By Lauren Daley
When Gov. Dannel P. Malloy allowed Sunday sales of alcohol in Connecticut in May 2012, the town of Wilton, citing a town ordinance, held out. Until, that is, Sept. 16 when the Board of Selectmen approved a new town ordinance to allow Sunday liquor sales. Liquor stores in town are now allowed to be open from 10 a.m. to 5 p.m. on Sunday, as per Connecticut state statute.
With two of the three town package stores in favor of Sunday sales—Ancona’s Wine and Liquor, and the Wilton Wine Shoppe—and no public opposition, Selectman Ted Hoffstater said at the meeting it was an easy decision for him to make, according to The Wilton Bulletin: “We should support businesses in every way we can. I see no reason why we shouldn’t approve this. If they feel it would help them, I see no reason not to approve.”
Tom Prackup, manager of Wilton Wine Shoppe, said they know Sunday sale will not bring in any extra profit—but when you’re the only town not allowed to open on Sunday, you lose customers. “After Sundays were approved it became a point that Wilton needed to do it because of competitive reasons,” Prackup said. “We needed to keep the business we had, to maintain what we used to do in six days. To do that, it was clear we needed seven days. We could see our Saturday sales were slightly off because people now felt they had the whole weekend. Customers were getting more comfortable with the idea of having Sunday to shop. When you’re the only town that doesn’t have the option, it slowly starts to show.”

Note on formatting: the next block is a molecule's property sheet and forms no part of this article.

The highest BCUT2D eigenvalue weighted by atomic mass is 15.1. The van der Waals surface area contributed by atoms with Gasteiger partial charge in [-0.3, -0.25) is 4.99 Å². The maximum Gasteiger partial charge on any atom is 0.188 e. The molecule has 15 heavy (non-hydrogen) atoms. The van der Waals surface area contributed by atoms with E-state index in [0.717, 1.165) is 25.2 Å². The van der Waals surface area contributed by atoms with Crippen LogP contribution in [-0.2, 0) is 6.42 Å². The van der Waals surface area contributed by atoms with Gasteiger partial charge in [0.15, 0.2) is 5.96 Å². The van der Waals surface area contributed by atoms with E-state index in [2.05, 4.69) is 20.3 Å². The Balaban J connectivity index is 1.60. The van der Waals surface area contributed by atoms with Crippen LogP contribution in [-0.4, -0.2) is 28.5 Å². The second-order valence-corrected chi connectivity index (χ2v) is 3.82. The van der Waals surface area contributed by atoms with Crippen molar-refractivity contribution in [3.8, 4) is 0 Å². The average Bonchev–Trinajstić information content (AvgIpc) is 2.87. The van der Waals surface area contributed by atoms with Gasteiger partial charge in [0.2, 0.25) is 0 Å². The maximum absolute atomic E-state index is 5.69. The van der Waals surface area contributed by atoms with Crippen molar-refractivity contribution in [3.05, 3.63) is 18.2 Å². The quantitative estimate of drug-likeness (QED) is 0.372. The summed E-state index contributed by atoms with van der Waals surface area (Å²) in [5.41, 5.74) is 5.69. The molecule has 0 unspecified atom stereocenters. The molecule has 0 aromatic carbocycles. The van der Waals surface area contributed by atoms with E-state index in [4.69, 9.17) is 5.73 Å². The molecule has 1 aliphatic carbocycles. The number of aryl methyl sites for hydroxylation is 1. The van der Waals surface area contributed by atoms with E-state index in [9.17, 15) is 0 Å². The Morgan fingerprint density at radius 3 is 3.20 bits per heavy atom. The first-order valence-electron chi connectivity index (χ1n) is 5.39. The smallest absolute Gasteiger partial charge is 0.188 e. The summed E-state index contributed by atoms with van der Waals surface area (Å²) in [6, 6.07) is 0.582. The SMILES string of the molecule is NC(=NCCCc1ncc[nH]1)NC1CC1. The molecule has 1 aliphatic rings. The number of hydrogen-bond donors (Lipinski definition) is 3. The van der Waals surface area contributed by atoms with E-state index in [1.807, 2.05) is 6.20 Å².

The Wilton Wine Shoppe, which opened in 2010, will now open from noon to 5 p.m. on Sundays, Prackup said, “because church is in session early, things don’t start in the afternoon.” He said opening Sundays is not about making money but about “supporting the customer. We want to supply the best customer service we can. We know it’s not going to be profitable—we’re just trying to keep our customers from going to other towns to purchase.”
Mitch Ancona, of Ancona Wine and Liquor, agreed. Although he’s been one of the biggest proponents for Sunday sales in town selectmen meetings, he clarified: “Proponent? No. Opponent. Opposed. Against it. I was against Sunday sales from Day One, but in an ironic twist of fate, I had to fight to stay open on Sundays simply to make the same money.”
Ancona owns two stores—one in Wilton and one in Ridgefield. He said Sunday sales in his Ridgefield store accounts for 10 percent of that store’s total sales. With his Wilton store 10 minutes from New York, and customers slowly getting used to having Sunday to shop, he needed a seventh day just to make what he used to make in six days, he said. “I’m hoping now that I can recoup some of the sales I was seeing slip away. Here’s the bottom, bottom line: The only reason I’m here is because consumers want to come to my store. So we’ll be here for them.” The last dry town in the state is Bridgewater.